One of the preeminent intellectual historians of our time, Ninkovich delivers here his most ambitious and sweeping book to date. He argues that historically the United States has been driven not by a belief in its destiny or its special character but rather by a need to survive the forces of globalization. He builds the powerful case that American foreign policy has long been based on and entangled in questions of global engagement, while also showing that globalization itself has always been distinct from—and sometimes in direct conflict with—what we call international society.
In the second half of the twentieth century, the United States unexpectedly stumbled into the role of global policeman and was forced to find ways to resolve international conflicts that did not entail nuclear warfare. The United States's decisions were based less in notions of exceptionalism and more in a need to preserve and expand a flourishing global society that had become essential to the American way of life.
Sure to be controversial, The Global Republic compellingly and provocatively counters some of the deepest and most common misconceptions about America’s history and its place in the world.
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The Global Republic
America's Inadvertent Rise to World Power
By Frank Ninkovich
The University of Chicago PressCopyright © 2014 Frank Ninkovich
All rights reserved.
"We have it in our power to begin the world over again," boasted Thomas Paine in his revolutionary pamphlet Common Sense. By announcing that "the birthday of a new world is at hand," Paine was articulating a common assumption about the origins of American exceptionalism: that by breaking free from England the American colonists were also escaping from the grip of the past and ushering in a new era of world history. Unfortunately, his revolutionary swagger was riddled with wishful thinking, for while separation from Britain was merely difficult, securing independence from the past was impossible. For one thing, the faith in American exceptionalism did not originate in an act of self-creation, but was descended from a sense of British exceptionalism that permeated America's political consciousness long before the countdown to revolution began. In classic Burkean fashion, the political way of life of the new state grew out of a well-established tradition of colonial self-rule. Common ethnicity, British common law, the English language, religious links, literary and intellectual culture, and bonds of trade—none of these connections and affinities disappeared in 1776. Following independence and through most of the nineteenth century, these and other important features of American life would remain outliers of developments in Britain and in Europe. So deep was this legacy that more than two centuries of growing cultural distance and ethnic diversification would not eradicate it. Expectations of leading others to a radically new future would prove even more unrealistic.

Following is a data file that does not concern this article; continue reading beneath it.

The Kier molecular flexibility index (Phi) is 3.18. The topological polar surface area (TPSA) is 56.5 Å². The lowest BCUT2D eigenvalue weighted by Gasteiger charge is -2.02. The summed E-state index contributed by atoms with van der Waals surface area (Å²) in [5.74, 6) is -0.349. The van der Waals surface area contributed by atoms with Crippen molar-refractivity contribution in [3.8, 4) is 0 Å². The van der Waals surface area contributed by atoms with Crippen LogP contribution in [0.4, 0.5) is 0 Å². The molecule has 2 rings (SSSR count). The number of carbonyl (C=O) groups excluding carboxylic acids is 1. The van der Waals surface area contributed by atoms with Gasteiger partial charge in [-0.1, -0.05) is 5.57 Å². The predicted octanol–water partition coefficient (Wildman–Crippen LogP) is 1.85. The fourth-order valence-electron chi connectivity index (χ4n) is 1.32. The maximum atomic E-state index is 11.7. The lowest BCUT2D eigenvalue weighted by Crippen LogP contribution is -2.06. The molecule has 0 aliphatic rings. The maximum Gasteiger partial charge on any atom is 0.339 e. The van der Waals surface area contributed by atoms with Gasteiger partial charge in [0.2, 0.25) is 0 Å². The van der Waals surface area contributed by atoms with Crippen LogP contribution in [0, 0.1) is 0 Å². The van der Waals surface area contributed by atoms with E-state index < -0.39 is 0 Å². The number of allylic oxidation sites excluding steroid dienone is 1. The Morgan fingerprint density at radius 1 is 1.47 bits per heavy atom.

The past, especially the political ideology inherited from Britain, provided the cultural wherewithal that enabled Americans to conceptualize their grievances and their liberation. In this case, Britain was only the custodian for a bundle of ideas whose lineage ran from classical Greece and Rome, to Renaissance Italy, and then through the opposition English "country" Whigs, whose arguments against the crown were appropriated as the ideological vocabulary of the revolution. As is obvious from the wealth of classical references in the political discourse of the period, this deep historical legacy allowed Americans to frame their revolution and constitution making in a well-established context of principles and practices. Indeed, the kinetic energy stored in the call of the past was so strong that echoes of the republican civic creed would reverberate through the centuries following the founding.
But this inherited Atlantic republicanism would also circumscribe what the new republic could hope to achieve, particularly in its foreign relations. While some of its features overlapped with elements that later were incorporated into liberal thought, others were alien to what would become the liberal sensibility, particularly the obsession with civic virtue as the core value of a republic. A virtuous citizen, in the classical sense, was expected to place the good of the community above personal desires, quite unlike the liberal commitment to individual self-fulfillment. This emphasis on the centrality of altruism, though quite useful in making the argument against a corrupt British monarch and indispensable in time of war, was a serious liability in creating the kind of humdrum world of peace and prosperity that many Americans hoped would come into being in the wake of their revolution. In its classical form, virtue had been indispensable to survival in a Greco-Roman world inhabited by carnivorous polities in which war belonged to the natural order of things. In that kind of environment, only militarily virtuous republics could hope to remain standing in the midst of violent neighbors. At best, in the classical scheme of things, republican universalism envisaged a world of militant republics competing with one another to demonstrate the superiority of their brand of virtue.